For the Love of a Shelter Dog

DSCN1854There’s always nervousness when Mia returns. I never know what kind of kid I’ll get back. As she’s gotten older, it’s better. When she was little, she’d return from her dad’s house full of hatred. I remember once sitting her in a chair while she kicked, screamed, and told me she wanted to kill me.

This time was a little different.

I don’t know what to do about her sadness in missing her dad. I let her call him, and she bravely chokes back tears. I run out and get her her favorite dinner, let her eat all the ice cream she wants, and even gave her a few “Mental Health Days” to stay home and mope on the couch and watch TV.

That first night, I let her sleep out on the couch while I worked from my spot on the floor, the baby nursing in my lap, drifting off to sleep, and my lap top balancing on the foot stool. Mia was on the couch behind me, crying into her pillow while I stroked her back.

DSCN1863Bodhi, the shelter dog we adopted a few months ago, had been fast asleep on my bed, but wandered into the living room. She jumped up, and squirmed herself into a spot next to Mia, and put her head next to hers on the pillow. Mia hugged her, and the crying stopped. Bodhi waited until she fell asleep before returning to her spot on my bed.

She did it the next night. And the next. Until finally Mia was back to her normal self, getting ready for bed on her own, reading in her room, and listening to the latest Taylor Swift album promptly at nine.

Bodhi and I met with our trainer today for our second session. She’s now to the point where she looks to check in on me when we walk, and wags her tail like a fan when she sees other dogs. I can also leave her home for about 15-30 minutes. For our next meeting, we hope to get her playing with dogs who will respect her space and back off when she needs them to.

I’ve watched this shelter dog blossom in the last few months as her anxieties lessen and her smile grows. She’s given the baby a buddy to play with while I work during the day, and fulfills a need in Mia that I can’t even hope to touch. No matter how much I ask the court to tell her dad to show up, be a good parent, and follow through, I can only offer so much comfort. Somehow the dog knows. She knows.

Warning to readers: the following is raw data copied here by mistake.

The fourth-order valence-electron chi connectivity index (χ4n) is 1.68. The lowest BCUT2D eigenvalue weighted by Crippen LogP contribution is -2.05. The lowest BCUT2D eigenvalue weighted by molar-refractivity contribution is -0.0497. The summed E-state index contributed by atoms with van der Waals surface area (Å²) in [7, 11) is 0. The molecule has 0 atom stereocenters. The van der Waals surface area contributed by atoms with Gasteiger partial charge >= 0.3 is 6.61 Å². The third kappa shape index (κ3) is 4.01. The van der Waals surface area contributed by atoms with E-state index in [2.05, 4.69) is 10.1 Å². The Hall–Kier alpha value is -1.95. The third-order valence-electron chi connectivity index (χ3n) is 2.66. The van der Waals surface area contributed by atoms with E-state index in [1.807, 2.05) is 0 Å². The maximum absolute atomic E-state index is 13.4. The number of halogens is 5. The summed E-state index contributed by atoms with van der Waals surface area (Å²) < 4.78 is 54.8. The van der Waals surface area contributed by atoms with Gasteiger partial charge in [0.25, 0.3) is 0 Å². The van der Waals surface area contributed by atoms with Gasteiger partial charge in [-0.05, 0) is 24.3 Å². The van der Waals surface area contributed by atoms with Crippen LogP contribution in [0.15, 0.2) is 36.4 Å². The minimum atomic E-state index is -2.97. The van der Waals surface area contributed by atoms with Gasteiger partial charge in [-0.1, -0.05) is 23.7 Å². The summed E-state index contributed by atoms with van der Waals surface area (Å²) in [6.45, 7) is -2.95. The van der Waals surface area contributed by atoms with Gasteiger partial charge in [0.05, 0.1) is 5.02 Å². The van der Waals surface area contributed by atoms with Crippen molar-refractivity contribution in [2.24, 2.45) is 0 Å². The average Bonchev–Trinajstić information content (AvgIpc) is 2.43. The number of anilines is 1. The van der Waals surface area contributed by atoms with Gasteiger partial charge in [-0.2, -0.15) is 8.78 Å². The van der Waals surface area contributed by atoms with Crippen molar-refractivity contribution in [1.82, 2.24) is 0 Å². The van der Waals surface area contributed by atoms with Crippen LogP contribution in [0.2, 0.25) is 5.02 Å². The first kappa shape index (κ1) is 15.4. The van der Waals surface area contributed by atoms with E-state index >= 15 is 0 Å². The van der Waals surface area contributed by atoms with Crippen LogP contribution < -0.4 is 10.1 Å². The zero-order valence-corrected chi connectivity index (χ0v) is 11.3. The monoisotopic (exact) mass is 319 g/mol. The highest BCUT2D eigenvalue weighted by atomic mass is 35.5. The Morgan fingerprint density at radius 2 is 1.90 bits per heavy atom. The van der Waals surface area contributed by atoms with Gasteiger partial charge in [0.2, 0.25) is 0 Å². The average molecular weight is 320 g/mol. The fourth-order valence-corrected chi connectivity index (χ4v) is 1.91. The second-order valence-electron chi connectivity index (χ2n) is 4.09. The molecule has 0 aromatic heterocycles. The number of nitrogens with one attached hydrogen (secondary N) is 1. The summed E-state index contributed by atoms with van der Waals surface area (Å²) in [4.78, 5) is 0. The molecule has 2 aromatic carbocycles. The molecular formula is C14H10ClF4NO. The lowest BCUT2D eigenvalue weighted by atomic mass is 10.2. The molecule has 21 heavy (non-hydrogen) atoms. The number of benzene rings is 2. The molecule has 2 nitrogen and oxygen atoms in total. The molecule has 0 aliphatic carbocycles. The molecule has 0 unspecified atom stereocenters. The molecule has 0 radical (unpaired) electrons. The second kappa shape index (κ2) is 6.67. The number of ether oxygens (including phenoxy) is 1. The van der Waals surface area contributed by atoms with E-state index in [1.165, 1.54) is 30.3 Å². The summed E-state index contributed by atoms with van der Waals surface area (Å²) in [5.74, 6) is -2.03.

9 thoughts on “For the Love of a Shelter Dog

  1. Dogs and cats are amazing creatures. I can’t even count the number of times my cats have pulled me out of some deep pit. I’m so glad your girl has Bodhi.

  2. I don’t think my daughters would have coped as well as they have without the dogs we have shared our lives with throughout the years. I myself remember sobbing into the golden fur of our Rosie, a rescued Golden Retriever, while she simply laid there on the floor with me, loving me as always. And I too understand that period of adjustment when your daughter/my daughters came back from being with their father. Incredibly heartbreaking and frustrating for all.

  3. Adore this. We rescued a shelter dog after we lost one of our dogs to cancer. It’s truly amazing how they just know. It’s been a lot of work and effort, but my god, it’s been worth every second. She’s brought such joy and love to my life when I most needed it, and I’m pretty sure she feels the same way.
    Sounds like your sweet pup is settling in confidence and security every day. So happy.

  4. Dogs are truly intuitive. I just had to put our wonderful dog Simon to sleep. He was a shelter dog and had become very old and unsteady. He gave us 10 wonderful years and so much love. Your daughter will benefit from having Bodhi.

  5. I’m glad you were able to find a trainer to help with the socializing of Bodhi Sounds like a smart dog. But I think this is the easy part. Getting her to hold a pen between her paws and write essays is a little harder, and some of the canine expressions and euphemisms can be difficult to spell. The phonetic symbols in the canine dictionary are difficult to learn without a good vocal or dialect coach, and the weaning process can seem like barking up the wrong tree, but it must be done: all canine writers should eventually learn English if they expect to be published. Her opinions on child rearing I think would sell well. I hope an agent will not force Bodhi to change her name to George Eliot (Mary Ann Evans) or something like that in order to get her novel, about burying bones and silver next to Silas Marner’s grave, published.

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